GM potatoes to be released to farmers in 2025 – NRCRI


New potato varieties modified to withstand the deadly late blight disease responsible for over 90 percent destruction on farmers field in Nigeria would be available to farmers from the 2025 planting season, Dr Charles Amadi, a breeder with the National Root Crop Research Institute (NRCRI), Umudike has said.

Dr Amadi is the Principal Investigator, Global Biotechnology Potato Partnership (GBPP) project in Nigeria under the USAID-funded Feed the Future Project that is implemented in 4 countries – Kenya, Bangladesh, Indonesia and Nigeria. The Partnership is coordinated by Michigan State University and involves various partners including the National Root Crop Research Institute, Umudike, the African Agricultural Technology Foundation (AATF) and International Potato Center (CIP). ( for more information).

“After two years of research work in confinement and multilocation in potato growing belts of Nigeria, because of the uniform results from all locations, we are confident that threats of late blight would be successfully contained in Nigeria with the release of these late blight resistant varieties that will be available in 2025.

We just need one more year of regulatory multilocation data to present them to National Biosafety Management Agency for environmental release. If we get the permit for environmental release this year, we will take them to On-farm trials in 2025. If they show consistency of performance across Nigeria we will submit them to the National Varietal Release Committee for consideration and approval after field inspection by the technical sub-committee. Right now all is on course and we are working to meet that deadline,” he added.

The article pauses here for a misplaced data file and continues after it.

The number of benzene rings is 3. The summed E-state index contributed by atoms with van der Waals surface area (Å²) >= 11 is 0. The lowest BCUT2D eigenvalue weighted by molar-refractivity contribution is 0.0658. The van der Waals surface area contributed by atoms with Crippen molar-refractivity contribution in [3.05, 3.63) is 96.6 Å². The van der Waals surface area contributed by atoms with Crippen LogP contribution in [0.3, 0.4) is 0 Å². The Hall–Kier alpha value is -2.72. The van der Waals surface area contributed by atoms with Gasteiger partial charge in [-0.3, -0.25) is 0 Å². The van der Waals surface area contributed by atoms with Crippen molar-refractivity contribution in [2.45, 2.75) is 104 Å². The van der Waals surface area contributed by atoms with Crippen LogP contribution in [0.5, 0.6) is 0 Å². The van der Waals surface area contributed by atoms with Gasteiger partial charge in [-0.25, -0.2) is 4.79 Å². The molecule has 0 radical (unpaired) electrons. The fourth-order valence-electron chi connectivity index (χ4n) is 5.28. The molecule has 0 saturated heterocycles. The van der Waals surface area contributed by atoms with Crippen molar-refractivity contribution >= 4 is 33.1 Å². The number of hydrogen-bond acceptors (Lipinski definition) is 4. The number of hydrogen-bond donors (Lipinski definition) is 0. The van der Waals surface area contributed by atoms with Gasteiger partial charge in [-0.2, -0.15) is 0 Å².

Dr Amadi, who is the Director, Tuber Crop Research at NRCRI noted that Nigeria ranks seventh among potato-producing countries in Africa and fourth in Sub-Saharan Africa, with an annual production yield of around 843,000 tonnes (830,000 long tons; 929,000 short tons) and an actual planted area of 270,000 hectares (670,000 acres). In spite of that, the average yield in Nigeria of 3.1 tonnes per hectare is among the world’s lowest.

Potato production in Nigeria predominantly occurs in small farms whose farmers still rely on traditional tools such as machetes and hoes as opposed to tractors. According to a 2012 study, an estimated 300,000 households in Nigeria engage in potato production, which translates to an average planted area of 1 hectare (2.5 acres) per household each year. The country’s main potato-planting region is the Plateau State (Barkin Ladi, Jos South, Riyom, Bokkos, and Mangu) which accounts for almost 90% of the national potato yield. Other potato-producing areas include Obudu in Cross River and Mambilla in Taraba State.

Additionally some low level of production take place in Kaduna and Kano state during the harmattan months November-January. Potato production takes place in both the wet season (April till September) and the dry season (October till March).

Potato production in Nigeria faces many constraints, including disease and pest, unavailability of good-quality potato seeds, poor storage methods, insufficient education on farming methods and pest control, inadequate research and development, and inadequate farming